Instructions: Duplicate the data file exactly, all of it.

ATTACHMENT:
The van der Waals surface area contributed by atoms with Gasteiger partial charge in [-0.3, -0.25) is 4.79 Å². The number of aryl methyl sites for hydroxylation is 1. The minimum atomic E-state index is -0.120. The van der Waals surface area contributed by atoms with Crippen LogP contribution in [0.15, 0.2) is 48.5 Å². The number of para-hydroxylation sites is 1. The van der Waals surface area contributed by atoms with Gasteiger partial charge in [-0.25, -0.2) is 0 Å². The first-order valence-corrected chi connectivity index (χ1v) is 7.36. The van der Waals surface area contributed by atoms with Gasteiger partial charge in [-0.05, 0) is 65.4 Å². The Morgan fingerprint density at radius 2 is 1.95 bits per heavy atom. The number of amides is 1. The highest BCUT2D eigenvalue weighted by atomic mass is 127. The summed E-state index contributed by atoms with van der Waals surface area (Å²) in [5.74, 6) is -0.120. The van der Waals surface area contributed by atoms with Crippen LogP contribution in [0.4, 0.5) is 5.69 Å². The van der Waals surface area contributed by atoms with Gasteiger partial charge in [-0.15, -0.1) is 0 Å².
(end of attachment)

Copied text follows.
The van der Waals surface area contributed by atoms with Gasteiger partial charge in [-0.3, -0.25) is 4.79 Å². The number of aryl methyl sites for hydroxylation is 1. The minimum atomic E-state index is -0.120. The van der Waals surface area contributed by atoms with Crippen LogP contribution in [0.15, 0.2) is 48.5 Å². The number of para-hydroxylation sites is 1. The van der Waals surface area contributed by atoms with Gasteiger partial charge in [-0.25, -0.2) is 0 Å². The first-order valence-corrected chi connectivity index (χ1v) is 7.36. The van der Waals surface area contributed by atoms with Gasteiger partial charge in [-0.05, 0) is 65.4 Å². The Morgan fingerprint density at radius 2 is 1.95 bits per heavy atom. The number of amides is 1. The highest BCUT2D eigenvalue weighted by atomic mass is 127. The summed E-state index contributed by atoms with van der Waals surface area (Å²) in [5.74, 6) is -0.120. The van der Waals surface area contributed by atoms with Crippen LogP contribution in [0.4, 0.5) is 5.69 Å². The van der Waals surface area contributed by atoms with Gasteiger partial charge in [-0.15, -0.1) is 0 Å².